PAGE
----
The king suspected that the issue was more than the people claimed were. He sought an external and independent analysis of the issue where he sought the counsel of a German doctor. Upon examination of rabbits and the contents of the stomach of the rabbits, he found out that there were dung pellets in the intestines of the rabbits. This was another indicator that the rabbits were not possibly developed in the womb of the woman. This meant that there was a hoax. The woman must have been working in collusion with the obstetrician (Manningham, 10).
The story also drew another interest from a high-ranking doctor in London Sir Richard Manningham. He observed Mary Toft after being consulted by the St. Andre. He observed the woman give birth to her so-called rabbit babies and had the conviction that whatever he was witnessing was a hog balder and not a live rabbit. However, he was convinced by St. Andre and John Howard to avoid disclosing his area of contention until when there was adequate proof that the woman was indeed a fraudster (Toft, 35). What the two doctors that vetoed the claim that a human being was capable of conceiving a rabbit was desperate attempts to protect their reputation that would be injured in the event that the woman was exposed.
The other angle of looking at the matter was that the contraption was a means of attaining the livelihood for the family. The bizarre nature and the press coverage that the story received made the rabbits a favorite for the people. The people were drawn to the absurdity yet they were willing to believe what the enlightened members of the society. The belief in the supernatural was also a contributing factor to the popularity of the story. The enlightened members of the society betrayed the other people that relied on them for guidance in that they were quick to allow fanning the false story (Toft, 45). The most liable enlightened person in this story was John Howard who made it attain the popularity that in the public domain. The delays undertaken by the king and his council in ruling out the possibility is also a pertinent contributor to the growth of the fallacy that attracted most of the people in London. This was a contraption made by a desperate and the poor woman to make it in life without having to work as hard as she was accustomed to in the normal day. However, this easy part was ruled out of the question by the assurance that the members of the public got from the presumably enlightened doctors.
The developments surrounding the claim started going wrong when more professionals were questioning the grounds of the rabbit births. The moment called for an intervention that would protect the proponents of the fraud from any dangers that would face the culprits. This called for the development of an idea that would suit the people and the medical practitioners. The medical profession at that time believed in the now redundant theory of maternal impression (Manningham, 3). This theory was conjured by the famous elephant man who claimed that the deformities that he was suffering from were a result of a stampede which frightened his mother while she was pregnant. This theory made him assume some features that made him look like an elephant in that he was extraordinarily strong. The doctors in Mary Toft case were of the opinion that the extraordinary formation of the normal human fetus in the womb of the woman was a result of the frightening experience that she had experienced while she was pregnant. However, this claim was not ideally correct since the woman had miscarried the real baby and the deformity could no longer affect her. Therefore, the linkage with the theory was a fallacy.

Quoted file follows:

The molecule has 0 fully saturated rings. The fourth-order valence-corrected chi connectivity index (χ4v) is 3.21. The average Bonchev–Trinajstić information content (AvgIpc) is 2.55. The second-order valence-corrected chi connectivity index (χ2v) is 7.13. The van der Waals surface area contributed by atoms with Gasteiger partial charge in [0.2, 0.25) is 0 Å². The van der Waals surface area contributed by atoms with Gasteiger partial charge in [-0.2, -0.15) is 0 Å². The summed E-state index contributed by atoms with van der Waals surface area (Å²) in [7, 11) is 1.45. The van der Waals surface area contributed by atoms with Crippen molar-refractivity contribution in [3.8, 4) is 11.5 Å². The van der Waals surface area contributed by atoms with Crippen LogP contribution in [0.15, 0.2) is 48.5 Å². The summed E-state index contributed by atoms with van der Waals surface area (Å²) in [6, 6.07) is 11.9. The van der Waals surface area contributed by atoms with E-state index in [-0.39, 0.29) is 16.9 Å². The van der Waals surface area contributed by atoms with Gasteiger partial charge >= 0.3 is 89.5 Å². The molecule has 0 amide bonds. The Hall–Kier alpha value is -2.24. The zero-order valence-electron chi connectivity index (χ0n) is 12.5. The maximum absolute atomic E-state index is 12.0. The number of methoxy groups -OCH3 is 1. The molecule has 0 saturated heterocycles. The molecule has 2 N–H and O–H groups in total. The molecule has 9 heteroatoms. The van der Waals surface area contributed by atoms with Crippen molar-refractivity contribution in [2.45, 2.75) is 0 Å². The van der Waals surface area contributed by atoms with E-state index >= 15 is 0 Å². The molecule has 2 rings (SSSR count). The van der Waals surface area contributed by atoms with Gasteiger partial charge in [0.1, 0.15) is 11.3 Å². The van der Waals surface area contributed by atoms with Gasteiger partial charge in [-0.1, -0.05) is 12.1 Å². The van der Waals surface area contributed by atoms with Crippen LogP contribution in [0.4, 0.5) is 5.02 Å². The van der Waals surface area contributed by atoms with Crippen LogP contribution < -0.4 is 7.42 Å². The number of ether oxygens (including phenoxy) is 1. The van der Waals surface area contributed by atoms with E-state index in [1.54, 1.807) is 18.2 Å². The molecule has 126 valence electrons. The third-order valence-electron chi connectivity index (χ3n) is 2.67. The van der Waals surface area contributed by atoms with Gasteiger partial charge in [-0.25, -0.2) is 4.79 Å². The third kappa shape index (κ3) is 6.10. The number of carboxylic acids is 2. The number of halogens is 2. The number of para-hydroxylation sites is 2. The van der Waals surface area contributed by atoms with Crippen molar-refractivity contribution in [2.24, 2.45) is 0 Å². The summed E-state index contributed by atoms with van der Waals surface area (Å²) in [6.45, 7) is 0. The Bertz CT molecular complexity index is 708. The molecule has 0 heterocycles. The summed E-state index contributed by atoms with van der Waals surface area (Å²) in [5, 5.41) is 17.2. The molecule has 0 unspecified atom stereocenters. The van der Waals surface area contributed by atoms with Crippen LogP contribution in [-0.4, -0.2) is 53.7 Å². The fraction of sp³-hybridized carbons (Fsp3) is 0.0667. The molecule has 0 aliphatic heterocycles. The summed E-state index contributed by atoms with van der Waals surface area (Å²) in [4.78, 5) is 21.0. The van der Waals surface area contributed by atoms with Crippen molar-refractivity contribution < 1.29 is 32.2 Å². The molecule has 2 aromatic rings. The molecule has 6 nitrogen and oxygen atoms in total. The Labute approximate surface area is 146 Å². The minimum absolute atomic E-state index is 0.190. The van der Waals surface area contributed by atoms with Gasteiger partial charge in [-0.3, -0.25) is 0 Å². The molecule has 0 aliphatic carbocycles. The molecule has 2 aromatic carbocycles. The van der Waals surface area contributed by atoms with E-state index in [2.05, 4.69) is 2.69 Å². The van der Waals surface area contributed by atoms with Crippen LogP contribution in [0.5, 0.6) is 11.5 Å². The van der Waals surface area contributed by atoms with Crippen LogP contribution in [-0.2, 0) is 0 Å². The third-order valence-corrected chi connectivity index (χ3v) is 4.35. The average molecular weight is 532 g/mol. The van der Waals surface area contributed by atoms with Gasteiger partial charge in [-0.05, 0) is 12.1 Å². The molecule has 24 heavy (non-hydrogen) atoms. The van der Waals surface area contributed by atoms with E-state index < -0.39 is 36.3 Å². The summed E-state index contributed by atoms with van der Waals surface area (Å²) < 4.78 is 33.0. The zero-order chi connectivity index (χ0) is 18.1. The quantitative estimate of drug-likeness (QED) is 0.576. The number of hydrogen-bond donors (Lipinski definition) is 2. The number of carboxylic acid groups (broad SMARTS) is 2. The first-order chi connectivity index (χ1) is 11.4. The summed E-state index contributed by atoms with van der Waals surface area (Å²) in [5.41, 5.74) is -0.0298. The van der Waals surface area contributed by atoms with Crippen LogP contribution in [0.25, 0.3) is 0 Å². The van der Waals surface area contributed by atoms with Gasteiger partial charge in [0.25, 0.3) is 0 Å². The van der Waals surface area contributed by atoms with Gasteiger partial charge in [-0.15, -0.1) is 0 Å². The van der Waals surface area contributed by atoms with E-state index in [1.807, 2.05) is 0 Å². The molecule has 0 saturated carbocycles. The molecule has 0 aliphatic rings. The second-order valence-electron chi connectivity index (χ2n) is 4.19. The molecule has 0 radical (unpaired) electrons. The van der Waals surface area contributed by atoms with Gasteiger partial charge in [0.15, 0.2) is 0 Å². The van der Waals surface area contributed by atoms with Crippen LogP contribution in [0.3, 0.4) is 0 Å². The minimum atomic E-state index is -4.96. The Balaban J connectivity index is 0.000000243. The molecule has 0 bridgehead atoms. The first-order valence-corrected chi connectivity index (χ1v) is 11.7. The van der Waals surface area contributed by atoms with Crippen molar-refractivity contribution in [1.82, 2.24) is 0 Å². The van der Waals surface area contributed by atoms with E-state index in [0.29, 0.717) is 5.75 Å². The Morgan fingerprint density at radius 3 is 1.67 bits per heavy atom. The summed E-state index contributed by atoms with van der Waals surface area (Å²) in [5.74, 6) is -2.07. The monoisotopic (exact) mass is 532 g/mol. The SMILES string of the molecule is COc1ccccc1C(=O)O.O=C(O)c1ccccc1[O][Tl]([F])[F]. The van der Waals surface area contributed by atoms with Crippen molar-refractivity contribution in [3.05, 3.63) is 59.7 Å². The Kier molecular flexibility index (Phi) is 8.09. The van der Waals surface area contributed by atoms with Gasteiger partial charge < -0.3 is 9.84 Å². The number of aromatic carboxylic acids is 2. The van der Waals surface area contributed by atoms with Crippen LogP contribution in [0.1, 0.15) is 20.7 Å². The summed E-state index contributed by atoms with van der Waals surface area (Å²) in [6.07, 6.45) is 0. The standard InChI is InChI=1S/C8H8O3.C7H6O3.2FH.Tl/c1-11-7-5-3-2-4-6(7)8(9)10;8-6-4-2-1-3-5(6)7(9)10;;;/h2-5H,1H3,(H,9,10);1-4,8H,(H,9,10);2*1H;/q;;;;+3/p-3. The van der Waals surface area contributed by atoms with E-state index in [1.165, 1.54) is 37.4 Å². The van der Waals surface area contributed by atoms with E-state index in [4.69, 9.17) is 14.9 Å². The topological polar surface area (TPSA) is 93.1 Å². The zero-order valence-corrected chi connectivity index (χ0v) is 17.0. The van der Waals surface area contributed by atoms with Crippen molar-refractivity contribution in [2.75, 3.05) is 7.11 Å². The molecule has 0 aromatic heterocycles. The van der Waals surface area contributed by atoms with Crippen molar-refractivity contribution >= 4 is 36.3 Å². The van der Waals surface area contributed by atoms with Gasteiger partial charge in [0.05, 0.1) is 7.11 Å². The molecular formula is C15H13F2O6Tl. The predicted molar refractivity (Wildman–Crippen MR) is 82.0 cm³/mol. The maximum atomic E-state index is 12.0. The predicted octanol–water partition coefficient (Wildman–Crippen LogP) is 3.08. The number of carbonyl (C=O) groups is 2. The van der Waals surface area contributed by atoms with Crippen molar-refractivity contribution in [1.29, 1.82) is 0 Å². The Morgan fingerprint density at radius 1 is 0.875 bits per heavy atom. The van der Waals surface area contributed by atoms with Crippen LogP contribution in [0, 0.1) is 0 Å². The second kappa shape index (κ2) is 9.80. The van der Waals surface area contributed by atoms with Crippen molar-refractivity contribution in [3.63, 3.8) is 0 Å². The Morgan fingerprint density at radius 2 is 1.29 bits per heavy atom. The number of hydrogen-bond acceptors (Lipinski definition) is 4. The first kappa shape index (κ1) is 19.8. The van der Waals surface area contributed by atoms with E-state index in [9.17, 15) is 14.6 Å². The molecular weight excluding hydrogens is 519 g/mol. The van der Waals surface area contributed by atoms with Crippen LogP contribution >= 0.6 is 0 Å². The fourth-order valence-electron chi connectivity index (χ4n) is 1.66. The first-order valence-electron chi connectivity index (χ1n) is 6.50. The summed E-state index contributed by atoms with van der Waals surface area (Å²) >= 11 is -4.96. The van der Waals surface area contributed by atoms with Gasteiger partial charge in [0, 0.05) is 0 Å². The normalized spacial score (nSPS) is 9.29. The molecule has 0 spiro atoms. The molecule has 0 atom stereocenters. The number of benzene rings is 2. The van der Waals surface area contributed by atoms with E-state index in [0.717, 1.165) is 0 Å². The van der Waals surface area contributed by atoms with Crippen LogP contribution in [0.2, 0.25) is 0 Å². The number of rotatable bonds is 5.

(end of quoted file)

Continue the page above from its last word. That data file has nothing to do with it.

The single frightening experience with the rabbit in the field must have been sufficient for the woman to keep on producing rabbits. The figures themselves pointed out the inconsistencies that were present in this claim. The discovery of the trick that the woman was employing to sustain the charade was the realization that all the information that the press had been feeding the public was based on a hoax construed by a simple uneducated village girl in collaboration with the enlightened members of the society (Costen 15). The lack of adequate training is among the reasons behind the increased belief that the impossible aspect was actually possible. The ramifications of this case included the loss of the career by St. Andre and a trial for the woman. Attempts made by St. Andre to absolve him from the guilt were futile which led to his death as a poor man.
Costen, Edward. The several depositions of Edward Costen. London: Printed for J. Pemberton, at the Buck in Fleet-Street, over-against St. Dunstan's Church, 1727. Print.
Manningham, Richard. An exact diary of what was observ'd during a close attendance upon Mary Toft, the pretended Rabbet-Breeder of Godalming in Surrey, from Monday Nov. 28, to Wednesday Dec. 7 following. London: Printed for Fletcher Gyles over-against Grays-Inn in Holborn, and sold by J. Roberts at the Oxford-Arms in Warwick-Lane, 1726. Print.
Toft, Mary. A philosophical enquiry into the wonderful Coney-Warren, lately discovered at Godalmin near Guildford, ... being an account of the birth of seventeen rabbits born of a woman [Mary Toft] at several times, and who still continues in strong labour, at the Bagnio in Leicester Fields. London: 1726. Print.